Counselling: How Talking Can Beat Depression and Anxiety

« Back to Home

How Spending Time in The Kitchen Can Be Good For Your Mental Health

Posted on

Cooking has long been known as a means of satisfying the stomach, but not many people realize that taking time to prepare food in the kitchen also cures the brain. Studies show that cooking is one of the many activities that you can perform on a daily basis to calm your nerves and relieve stress. According to psychiatry expert Jacqueline Gollan of Northwestern University, cooking brings about pleasure and a sense of accomplishment, which are vital in bettering one's mental health. Here are more ways in which cooking can help you to beat stress and other mental conditions:

Activates Your Senses

Mental conditions like stress numb the senses. Cooking, on the other hand, activates the senses. The aroma of a nicely fried beef or the pleasant sight of a well-baked cake can go a long way in stimulating the 'sleeping' senses. In the kitchen, all your senses are in play—you have to touch, hear, smell and see.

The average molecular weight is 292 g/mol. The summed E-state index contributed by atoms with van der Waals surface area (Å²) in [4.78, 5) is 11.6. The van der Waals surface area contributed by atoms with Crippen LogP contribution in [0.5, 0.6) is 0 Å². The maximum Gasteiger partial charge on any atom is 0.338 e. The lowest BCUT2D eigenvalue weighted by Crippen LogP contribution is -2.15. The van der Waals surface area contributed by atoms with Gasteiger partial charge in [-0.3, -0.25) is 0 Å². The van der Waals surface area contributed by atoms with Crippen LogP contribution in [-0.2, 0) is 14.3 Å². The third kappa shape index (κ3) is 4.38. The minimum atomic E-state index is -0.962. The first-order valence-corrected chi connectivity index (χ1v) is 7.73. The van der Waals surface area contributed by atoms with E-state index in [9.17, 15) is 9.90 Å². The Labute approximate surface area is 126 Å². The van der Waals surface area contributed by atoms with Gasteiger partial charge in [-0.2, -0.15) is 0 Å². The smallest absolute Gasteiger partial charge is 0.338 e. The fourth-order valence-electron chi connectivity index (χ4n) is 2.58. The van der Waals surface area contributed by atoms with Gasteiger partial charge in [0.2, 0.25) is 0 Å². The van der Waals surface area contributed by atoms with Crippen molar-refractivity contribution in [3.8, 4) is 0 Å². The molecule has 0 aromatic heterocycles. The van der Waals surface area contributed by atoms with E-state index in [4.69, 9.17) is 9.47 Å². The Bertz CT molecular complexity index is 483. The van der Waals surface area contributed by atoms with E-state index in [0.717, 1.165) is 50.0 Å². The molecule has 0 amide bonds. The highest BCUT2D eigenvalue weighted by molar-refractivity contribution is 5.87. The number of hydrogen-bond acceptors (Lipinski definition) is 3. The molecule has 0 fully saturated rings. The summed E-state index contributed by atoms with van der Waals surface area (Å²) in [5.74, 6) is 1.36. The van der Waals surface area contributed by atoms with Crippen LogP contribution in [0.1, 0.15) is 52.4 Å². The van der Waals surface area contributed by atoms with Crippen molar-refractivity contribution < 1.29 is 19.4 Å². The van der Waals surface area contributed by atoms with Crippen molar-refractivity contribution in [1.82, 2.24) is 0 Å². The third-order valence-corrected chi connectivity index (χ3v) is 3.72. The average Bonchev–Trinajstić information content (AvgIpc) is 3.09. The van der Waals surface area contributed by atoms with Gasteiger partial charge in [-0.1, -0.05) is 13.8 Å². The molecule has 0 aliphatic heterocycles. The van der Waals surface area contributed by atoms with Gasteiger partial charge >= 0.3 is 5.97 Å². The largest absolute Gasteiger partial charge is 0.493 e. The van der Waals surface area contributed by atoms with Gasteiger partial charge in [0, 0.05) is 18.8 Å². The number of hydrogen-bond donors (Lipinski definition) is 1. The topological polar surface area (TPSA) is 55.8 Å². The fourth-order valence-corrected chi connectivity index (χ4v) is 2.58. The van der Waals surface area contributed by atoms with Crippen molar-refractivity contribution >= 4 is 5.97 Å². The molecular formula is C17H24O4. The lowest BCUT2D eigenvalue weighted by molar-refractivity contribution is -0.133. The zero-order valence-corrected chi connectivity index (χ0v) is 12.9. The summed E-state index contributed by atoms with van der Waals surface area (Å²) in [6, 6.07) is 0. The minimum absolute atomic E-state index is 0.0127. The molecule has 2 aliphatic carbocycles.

Takes You Into A State of Mediation

When you are stressed, it is normal to find yourself thinking of a thousand things at the same time. But when you focus on a specific task in the kitchen, your ever-wandering thoughts will steer in one direction. For instance, the chop chop sound produced by the knife as it cuts through the tomatoes on the cutting board can assemble all your thoughts and help create a peaceful environment in your mind.

Calms Your Anxiety

According to Vivienne Lewis, a psychologist at the University of Canberra, thinking too much about the past or future is the kind of thinking that invites mental problems like anxiety. Therefore, making rounds in the kitchen finding the spatula or taking a short walk to the refrigerator to store cheese can take your mind off of deep thinking. If you can center your thoughts in the present, you will lower your anxiety and raises your moods. Focusing on foods that specifically improve the health of the brain could be a huge bonus in your fight against stress and stress-related conditions such as depression. Food products that are rich in omega-3 fats, amino acids, zinc, iron and vitamins are some of the best brain boosters and you should consume them on a daily basis. And while you are at it, keep in mind that the idea is not to perfect your cooking; the aim is to use the cooking process to deal with your condition. However, there is no harm in sharpening your skills and enjoying the act at the same time.

For more information, contact an expert in psychiatry or psychiatric reporting.